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Date: 12-30-2021

Case Style:

Carmen Borley v. United States of America

Case Number: 20-4293-cv?<

Judge: Guido Calabresi


United States Court of Appeals For the Second Circuit
On appeal from The United States District Court for the Eastern District of New York

Plaintiff's Attorney: Varuni Nelson, Diane C. Leonardo, Assistant United States Attorneys,
for Mark J. Lesko, Acting United States Attorney for the Eastern
District of New York, Brooklyn, NY

Defendant's Attorney:

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New York, New York - Personal Injury lawyer represented Plaintiff-Appellant with suing the U.S. government, under the Federal Tort Claims Act, for the store’s negligence.

On October 17, 2015, Carmen Borley and her husband went shopping at the
3 Mitchel Field Commissary, a U.S. military commissary in Garden City, New York.
4 When leaving the store, Borley tripped over a low metal bar, sustaining injuries.
5 The commissary had two sets of doors, placed next to each other. The
6 “regular” set of doors had two panels, which could be set to open and close
7 automatically during business hours. These doors were the commissary’s entrance
8 and exit for customers.
9 Immediately abutting the regular doors was a second, “emergency” set of
10 doors. While structurally similar to the regular doors, these emergency doors were
11 meant to be kept closed. Just inside of the emergency doors, a low metal bar,
12 roughly ankle high, ran parallel to the ground.
13 The emergency doors had a red sign stating: “in emergency push to open.”
14 A second label, printed in yellow and black, was also on the doors. That label
15 stated “caution” or “cautious,” but made no mention of any metal bars or railings.
16 Significantly, when the emergency doors were open, they folded against the
17 building’s exterior. With the doors so folded, neither the red warning label nor any
18 other warning would have been directly visible from inside the store.
Borley v. United States
1 Patricia Ward was the manager on duty at the commissary during Borley’s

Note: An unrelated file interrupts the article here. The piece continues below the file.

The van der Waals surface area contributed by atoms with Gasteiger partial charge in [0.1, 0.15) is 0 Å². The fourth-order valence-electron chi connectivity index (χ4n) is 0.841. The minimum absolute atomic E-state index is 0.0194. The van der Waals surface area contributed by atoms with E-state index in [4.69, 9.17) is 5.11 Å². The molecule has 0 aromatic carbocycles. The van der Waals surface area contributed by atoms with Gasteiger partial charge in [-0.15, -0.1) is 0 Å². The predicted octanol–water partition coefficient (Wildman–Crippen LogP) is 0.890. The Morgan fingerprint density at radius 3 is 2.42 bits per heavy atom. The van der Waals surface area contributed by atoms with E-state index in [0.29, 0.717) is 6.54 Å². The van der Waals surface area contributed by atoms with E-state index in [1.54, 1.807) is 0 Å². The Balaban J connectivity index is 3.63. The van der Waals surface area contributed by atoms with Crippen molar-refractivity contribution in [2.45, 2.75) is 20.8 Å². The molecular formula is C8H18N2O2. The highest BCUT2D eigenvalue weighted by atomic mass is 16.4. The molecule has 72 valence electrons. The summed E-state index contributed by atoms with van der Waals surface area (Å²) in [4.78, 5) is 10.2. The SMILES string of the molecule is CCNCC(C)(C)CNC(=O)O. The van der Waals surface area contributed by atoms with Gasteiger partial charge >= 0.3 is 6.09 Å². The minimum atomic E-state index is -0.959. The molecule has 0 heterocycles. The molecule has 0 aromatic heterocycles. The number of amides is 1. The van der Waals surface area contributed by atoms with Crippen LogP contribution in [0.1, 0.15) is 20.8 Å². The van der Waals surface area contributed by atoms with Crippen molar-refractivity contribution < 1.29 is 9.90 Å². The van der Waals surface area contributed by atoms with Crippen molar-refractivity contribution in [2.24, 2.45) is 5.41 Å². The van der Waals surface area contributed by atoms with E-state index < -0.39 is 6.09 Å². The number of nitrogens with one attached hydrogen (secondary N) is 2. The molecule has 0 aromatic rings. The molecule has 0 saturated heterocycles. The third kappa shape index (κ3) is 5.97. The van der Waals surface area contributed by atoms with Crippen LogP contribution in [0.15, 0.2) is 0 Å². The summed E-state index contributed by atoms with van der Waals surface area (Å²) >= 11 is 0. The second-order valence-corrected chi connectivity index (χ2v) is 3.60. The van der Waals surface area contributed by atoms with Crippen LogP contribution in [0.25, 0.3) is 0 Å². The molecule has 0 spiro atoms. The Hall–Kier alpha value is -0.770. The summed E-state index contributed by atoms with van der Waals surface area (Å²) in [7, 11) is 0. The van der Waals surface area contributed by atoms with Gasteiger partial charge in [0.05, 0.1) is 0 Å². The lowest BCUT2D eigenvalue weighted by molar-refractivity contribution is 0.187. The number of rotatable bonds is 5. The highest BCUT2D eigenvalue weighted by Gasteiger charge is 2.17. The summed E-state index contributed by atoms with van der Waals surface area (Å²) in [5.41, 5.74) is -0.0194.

2 accident. She testified that, as a practice, she and her staff did not open the
3 emergency doors. But the doors would come open easily, and would do so, for
4 instance, if a customer pushed a shopping cart into them. Accordingly, as Ward
5 testified, the emergency doors did come open roughly once a day. Ward further
6 stated that she and her staff would periodically check to see if the emergency doors
7 had come open, and, if so, would then reclose them.
8 On the afternoon of the accident, after finishing her shopping, Borley
9 walked toward the commissary’s exit. Although the employees had not opened
10 the emergency doors, at least one door had nonetheless come open. As Borley
11 approached the exit, she was talking to (and looking at) a couple she had met. The
12 group walked three abreast, with the couple headed toward the regular doors, and
13 Borley toward the emergency doors. As she passed through the emergency doors,
14 she tripped over the metal bar and injured her head.
15 Borley brought a tort action against the U.S. government pursuant to the
16 Federal Tort Claims Act. 28 U.S.C. § 1346(b)(1). After discovery, the government
17 moved for summary judgment. The district court granted this motion, finding
18 that, as a matter of New York law, no reasonable jury could have found that the
Borley v. United States
1 commissary had actual or constructive notice of the dangerous condition
2 presented by the open emergency door (and the low metal bar). Borley appealed.
5 We review a district court’s grant of summary judgment de novo. See Cioffi
6 v. Averill Park Cent. Sch. Dist. Bd. of Educ., 444 F.3d 158, 162 (2d Cir. 2006).
7 Summary judgment is proper only when “there is no genuine dispute as to
8 any material fact and the movant is entitled to judgment as a matter of law.” Fed.
9 R. Civ. P. 56(a). A genuine dispute of fact exists when there is sufficient
10 “evidence on which the jury could reasonably find for the plaintiff.” Anderson v.
11 Liberty Lobby, Inc., 477 U.S. 242, 252 (1986). We therefore must view all facts in
12 this case in the light most favorable to the non-movant, resolving all ambiguities
13 in her favor. See Tompkins v. Metro-N. Commuter R.R. Co., 983 F.3d 74, 78 (2d Cir.
14 2020). Put another way, “[s]ummary judgment is appropriate [only] [w]here the
15 record taken as a whole could not lead a rational trier of fact to find for the
16 [non-movant].” Johnson v. Killian, 680 F.3d 234, 236 (2d Cir. 2012) (third alteration
17 in original, internal citation omitted).
Borley v. United States
2 The Federal Tort Claims Act (FTCA), pursuant to which Borley brings her
3 suit, gives federal courts jurisdiction over civil actions against the United States
4 for negligence “under circumstances where the United States, if a private person,
5 would be liable to the claimant in accordance with the law of the place where the